6. Using some open rings, join the sets of 5 together. It should look something like a normal chain, except every other link is doubled up.
    7 strip.JPG
    Conjoined sets of 5 to create a single strip of maille

    Once spread out slightly, it is already starting to look like maille!

    8 wide strip.JPG
    Once spread out slightly it is starting to look like maille

     

  7. Join the strip you have just made to another strip/ the rest of the maille. Take care at this point to ensure that the rings are oriented in the right direction. Notice how each ‘column’ has rings overlapping in the same direction. The green column is the part of the chain with double links, and the red column is the part with a single link, and a second link is added in this column to join it to the rest of the maille.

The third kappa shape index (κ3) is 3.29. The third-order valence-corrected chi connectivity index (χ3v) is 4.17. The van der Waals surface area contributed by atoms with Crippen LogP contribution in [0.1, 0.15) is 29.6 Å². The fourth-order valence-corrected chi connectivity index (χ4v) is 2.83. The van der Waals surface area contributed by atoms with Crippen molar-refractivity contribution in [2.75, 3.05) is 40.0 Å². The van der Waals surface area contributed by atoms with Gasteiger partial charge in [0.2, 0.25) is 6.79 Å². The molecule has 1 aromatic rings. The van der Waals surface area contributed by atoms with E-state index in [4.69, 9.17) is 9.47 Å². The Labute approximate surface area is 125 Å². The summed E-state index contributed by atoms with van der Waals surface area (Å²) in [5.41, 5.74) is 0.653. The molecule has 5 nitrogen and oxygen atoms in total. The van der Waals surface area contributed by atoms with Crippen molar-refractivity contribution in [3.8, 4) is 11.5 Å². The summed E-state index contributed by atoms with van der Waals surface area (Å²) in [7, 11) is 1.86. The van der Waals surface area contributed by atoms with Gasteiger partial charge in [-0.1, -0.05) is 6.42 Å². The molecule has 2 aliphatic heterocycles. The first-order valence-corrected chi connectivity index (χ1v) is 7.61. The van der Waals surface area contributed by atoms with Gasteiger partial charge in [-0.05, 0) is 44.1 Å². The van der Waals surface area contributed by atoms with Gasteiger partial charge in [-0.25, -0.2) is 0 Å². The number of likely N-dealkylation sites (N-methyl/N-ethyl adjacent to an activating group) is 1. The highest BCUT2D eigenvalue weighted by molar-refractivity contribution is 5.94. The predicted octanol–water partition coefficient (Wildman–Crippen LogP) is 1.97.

9 one connection 2.jpgIn the image the first attaching ring has already been added. The second one will overlap in the same orientation as the red rings, the order to attach this ring  would be down through Hole 1, down through Hole 2, underneath and back up through Hole 3 and finally up through Hole 4. The ring is then closed over the top between holes 1 and 4. This is repeated for each column which had a single ring in the strip (See red columns in image)
  8. Repeat Step 7 until you have finished the strip.
    11 nearly finished.JPG
    Nearly finished

    12 complete.JPG
    Completed strip joined to the rest of the maille
  9. Finished!

Well, you now repeat over and over again until you have enough maille! Once you have done a few rows you should get the hang of this as it’s a fairly simple process, then you can consider playing around with adding rings individually in order to make more complex shapes rather than flat rectangles!

 

Additional Notes:

It is also worth noting that maille requires a lot of wire! The amount of mail shown in the images above, which is around 15cm (6 in.) square required 10m (65 ft.) of 2mm aluminium wire!